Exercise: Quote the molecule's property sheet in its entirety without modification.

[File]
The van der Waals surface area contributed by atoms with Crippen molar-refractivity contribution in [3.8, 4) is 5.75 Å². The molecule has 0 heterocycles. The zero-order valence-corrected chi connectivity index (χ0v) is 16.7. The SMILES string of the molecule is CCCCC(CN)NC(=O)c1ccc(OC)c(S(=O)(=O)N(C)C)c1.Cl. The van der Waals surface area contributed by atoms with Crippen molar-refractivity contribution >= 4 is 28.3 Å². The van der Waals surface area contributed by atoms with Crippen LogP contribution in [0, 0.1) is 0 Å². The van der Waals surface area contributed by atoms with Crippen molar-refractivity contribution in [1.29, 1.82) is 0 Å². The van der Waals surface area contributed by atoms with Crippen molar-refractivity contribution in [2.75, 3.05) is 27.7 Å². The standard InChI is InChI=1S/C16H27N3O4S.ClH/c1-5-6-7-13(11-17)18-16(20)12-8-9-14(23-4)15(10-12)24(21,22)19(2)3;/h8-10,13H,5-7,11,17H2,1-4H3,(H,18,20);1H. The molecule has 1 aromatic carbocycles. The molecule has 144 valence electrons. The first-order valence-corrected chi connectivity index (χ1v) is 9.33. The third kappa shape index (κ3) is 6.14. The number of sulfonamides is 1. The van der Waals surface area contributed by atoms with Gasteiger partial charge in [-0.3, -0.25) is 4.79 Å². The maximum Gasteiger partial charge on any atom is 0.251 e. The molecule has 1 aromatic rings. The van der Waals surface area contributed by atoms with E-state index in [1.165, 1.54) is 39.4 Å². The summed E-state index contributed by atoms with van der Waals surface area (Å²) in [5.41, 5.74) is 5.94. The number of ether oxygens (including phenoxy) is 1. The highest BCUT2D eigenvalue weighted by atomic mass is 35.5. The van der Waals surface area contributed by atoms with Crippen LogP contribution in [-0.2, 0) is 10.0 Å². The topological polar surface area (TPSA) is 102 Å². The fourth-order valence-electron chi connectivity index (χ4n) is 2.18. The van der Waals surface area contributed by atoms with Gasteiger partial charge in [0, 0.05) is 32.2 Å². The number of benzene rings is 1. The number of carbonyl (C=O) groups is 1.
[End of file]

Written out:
The van der Waals surface area contributed by atoms with Crippen molar-refractivity contribution in [3.8, 4) is 5.75 Å². The molecule has 0 heterocycles. The zero-order valence-corrected chi connectivity index (χ0v) is 16.7. The SMILES string of the molecule is CCCCC(CN)NC(=O)c1ccc(OC)c(S(=O)(=O)N(C)C)c1.Cl. The van der Waals surface area contributed by atoms with Crippen molar-refractivity contribution >= 4 is 28.3 Å². The van der Waals surface area contributed by atoms with Crippen LogP contribution in [0, 0.1) is 0 Å². The van der Waals surface area contributed by atoms with Crippen molar-refractivity contribution in [1.29, 1.82) is 0 Å². The van der Waals surface area contributed by atoms with Crippen molar-refractivity contribution in [2.75, 3.05) is 27.7 Å². The standard InChI is InChI=1S/C16H27N3O4S.ClH/c1-5-6-7-13(11-17)18-16(20)12-8-9-14(23-4)15(10-12)24(21,22)19(2)3;/h8-10,13H,5-7,11,17H2,1-4H3,(H,18,20);1H. The molecule has 1 aromatic carbocycles. The molecule has 144 valence electrons. The first-order valence-corrected chi connectivity index (χ1v) is 9.33. The third kappa shape index (κ3) is 6.14. The number of sulfonamides is 1. The van der Waals surface area contributed by atoms with Gasteiger partial charge in [-0.3, -0.25) is 4.79 Å². The maximum Gasteiger partial charge on any atom is 0.251 e. The molecule has 1 aromatic rings. The van der Waals surface area contributed by atoms with E-state index in [1.165, 1.54) is 39.4 Å². The summed E-state index contributed by atoms with van der Waals surface area (Å²) in [5.41, 5.74) is 5.94. The number of ether oxygens (including phenoxy) is 1. The highest BCUT2D eigenvalue weighted by atomic mass is 35.5. The van der Waals surface area contributed by atoms with Crippen LogP contribution in [-0.2, 0) is 10.0 Å². The topological polar surface area (TPSA) is 102 Å². The fourth-order valence-electron chi connectivity index (χ4n) is 2.18. The van der Waals surface area contributed by atoms with Gasteiger partial charge in [0, 0.05) is 32.2 Å². The number of benzene rings is 1. The number of carbonyl (C=O) groups is 1.